There was once a time – long ago now – that I would sit at home accompanying myself on mandolin or mandola. Occasionally, this would even happen in public. One song which got this treatment was ‘Galtee Farmer’, learned from the Steeleye Span LP Commoners Crown. As far as I can recall that one never got a public airing, and at some point I stopped singing it altogether. However in 1986 I bought a cassette issued by the Vaughan Williams Memorial Library, Early in the Month of Spring, which contained a traditional variant of ‘Galtee Farmer’. The singer was Bill Cassidy, a traveller originally from Co. Wexford but, at the time he was recorded by Jim Carroll and Pat Mackenzie in 1973, camping illegally under the Westway flyover in North Kensington.
I immediately decided to learn Bill’s version, but felt I needed to change soem of the words, to make it more singable. It’s not that the story is incomplete the way Bill sang it, but the sense in some of the lines seemed to have been mangled a bit e.g.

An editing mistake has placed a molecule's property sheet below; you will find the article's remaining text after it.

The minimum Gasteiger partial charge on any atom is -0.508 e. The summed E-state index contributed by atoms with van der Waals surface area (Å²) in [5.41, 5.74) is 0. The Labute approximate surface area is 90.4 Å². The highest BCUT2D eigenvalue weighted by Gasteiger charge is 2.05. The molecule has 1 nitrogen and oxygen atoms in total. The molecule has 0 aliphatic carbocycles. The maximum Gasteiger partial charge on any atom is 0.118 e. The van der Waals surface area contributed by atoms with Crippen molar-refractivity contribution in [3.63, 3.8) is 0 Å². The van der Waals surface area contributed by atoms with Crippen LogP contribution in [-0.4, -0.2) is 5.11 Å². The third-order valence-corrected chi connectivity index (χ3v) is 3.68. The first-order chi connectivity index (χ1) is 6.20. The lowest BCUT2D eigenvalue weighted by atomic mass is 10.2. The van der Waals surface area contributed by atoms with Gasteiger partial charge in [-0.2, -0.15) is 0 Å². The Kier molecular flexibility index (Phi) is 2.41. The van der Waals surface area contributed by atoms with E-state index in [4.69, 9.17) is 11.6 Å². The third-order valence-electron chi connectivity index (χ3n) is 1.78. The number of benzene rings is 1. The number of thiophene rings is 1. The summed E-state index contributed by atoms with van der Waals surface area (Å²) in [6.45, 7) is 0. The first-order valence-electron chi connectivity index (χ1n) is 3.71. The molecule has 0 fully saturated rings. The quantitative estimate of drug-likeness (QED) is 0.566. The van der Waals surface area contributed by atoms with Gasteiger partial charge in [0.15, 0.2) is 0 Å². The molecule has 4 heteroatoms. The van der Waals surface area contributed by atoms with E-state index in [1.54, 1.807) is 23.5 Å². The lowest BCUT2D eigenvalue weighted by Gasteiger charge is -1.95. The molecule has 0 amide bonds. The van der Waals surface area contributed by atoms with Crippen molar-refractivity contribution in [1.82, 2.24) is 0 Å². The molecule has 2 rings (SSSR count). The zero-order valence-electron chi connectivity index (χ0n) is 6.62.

I’ll engage this mare to all kind work
And her trial won’t be a quest
She looks so style and handsome
And so action in my eye
On a visit to Cecil Sharp House, Malcolm Taylor found me a couple of excellent sound recordings as a possible source of alternative lyrics. One was by Lal Smith, another travelling singer, recorded by Peter Kennedy in the 1950s. And the other was by an unidentified singer, recorded at Killorglin Puck Fair, Co. Kerry. Checking the Roud Index, it must have been this BBC recording, made in 1947 (the catalogue record says “Co. Derry” but that must be a typo – the Puck Fair is definitely held in Kerry).
This Killorglin recording was quite remarkable. Made, I imagine, in a pub, with a very noisy, boisterous clientele, I don’t think I’ve ever heard a recording where it was so obvious that the singer, and everyone with him, was quite so monumentally plastered.
I can no longer remember which lines of my version of the song came from Lal Smith or the singer at the fair (or perhaps from my memory of the Steeleye recording). It may even be that some I just made up.
For more on Bill, and the other Irish travellers recorded by Jim and Pat, see the notes to the Musical Traditions set, From Puck to Appleby; and then purchase the CD, or download a copy – it will cost you all of £4.